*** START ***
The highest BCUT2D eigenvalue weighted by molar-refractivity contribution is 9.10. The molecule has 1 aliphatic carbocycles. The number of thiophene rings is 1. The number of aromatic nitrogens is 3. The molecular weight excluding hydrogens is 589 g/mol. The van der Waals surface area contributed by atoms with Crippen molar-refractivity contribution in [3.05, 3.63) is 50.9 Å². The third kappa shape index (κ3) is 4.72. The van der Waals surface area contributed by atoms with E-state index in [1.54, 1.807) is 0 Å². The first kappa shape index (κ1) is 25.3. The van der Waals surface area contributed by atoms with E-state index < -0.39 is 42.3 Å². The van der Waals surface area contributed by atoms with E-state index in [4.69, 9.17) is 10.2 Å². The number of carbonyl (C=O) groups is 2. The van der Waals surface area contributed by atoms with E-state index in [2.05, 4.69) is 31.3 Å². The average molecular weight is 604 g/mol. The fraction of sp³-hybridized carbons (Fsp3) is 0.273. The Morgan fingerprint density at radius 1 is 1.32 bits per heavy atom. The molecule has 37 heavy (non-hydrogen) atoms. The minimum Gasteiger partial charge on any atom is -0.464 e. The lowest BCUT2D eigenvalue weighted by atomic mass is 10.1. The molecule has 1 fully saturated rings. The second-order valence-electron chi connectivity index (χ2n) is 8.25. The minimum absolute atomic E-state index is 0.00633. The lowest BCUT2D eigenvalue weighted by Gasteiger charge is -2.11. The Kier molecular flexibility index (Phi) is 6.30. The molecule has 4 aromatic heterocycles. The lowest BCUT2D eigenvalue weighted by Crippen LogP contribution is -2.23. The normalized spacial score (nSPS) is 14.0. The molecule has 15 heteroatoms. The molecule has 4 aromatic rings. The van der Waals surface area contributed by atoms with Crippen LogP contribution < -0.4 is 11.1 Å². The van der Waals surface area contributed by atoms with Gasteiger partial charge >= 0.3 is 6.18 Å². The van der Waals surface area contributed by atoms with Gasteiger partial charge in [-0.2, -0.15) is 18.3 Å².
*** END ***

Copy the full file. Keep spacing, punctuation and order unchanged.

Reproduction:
The highest BCUT2D eigenvalue weighted by molar-refractivity contribution is 9.10. The molecule has 1 aliphatic carbocycles. The number of thiophene rings is 1. The number of aromatic nitrogens is 3. The molecular weight excluding hydrogens is 589 g/mol. The van der Waals surface area contributed by atoms with Crippen molar-refractivity contribution in [3.05, 3.63) is 50.9 Å². The third kappa shape index (κ3) is 4.72. The van der Waals surface area contributed by atoms with E-state index in [1.54, 1.807) is 0 Å². The first kappa shape index (κ1) is 25.3. The van der Waals surface area contributed by atoms with E-state index < -0.39 is 42.3 Å². The van der Waals surface area contributed by atoms with E-state index in [4.69, 9.17) is 10.2 Å². The number of carbonyl (C=O) groups is 2. The van der Waals surface area contributed by atoms with E-state index in [2.05, 4.69) is 31.3 Å². The average molecular weight is 604 g/mol. The fraction of sp³-hybridized carbons (Fsp3) is 0.273. The Morgan fingerprint density at radius 1 is 1.32 bits per heavy atom. The molecule has 37 heavy (non-hydrogen) atoms. The minimum Gasteiger partial charge on any atom is -0.464 e. The lowest BCUT2D eigenvalue weighted by atomic mass is 10.1. The molecule has 1 fully saturated rings. The second-order valence-electron chi connectivity index (χ2n) is 8.25. The minimum absolute atomic E-state index is 0.00633. The lowest BCUT2D eigenvalue weighted by Gasteiger charge is -2.11. The Kier molecular flexibility index (Phi) is 6.30. The molecule has 4 aromatic heterocycles. The lowest BCUT2D eigenvalue weighted by Crippen LogP contribution is -2.23. The normalized spacial score (nSPS) is 14.0. The molecule has 15 heteroatoms. The molecule has 4 aromatic rings. The van der Waals surface area contributed by atoms with Crippen LogP contribution < -0.4 is 11.1 Å². The van der Waals surface area contributed by atoms with Gasteiger partial charge >= 0.3 is 6.18 Å². The van der Waals surface area contributed by atoms with Gasteiger partial charge in [-0.2, -0.15) is 18.3 Å².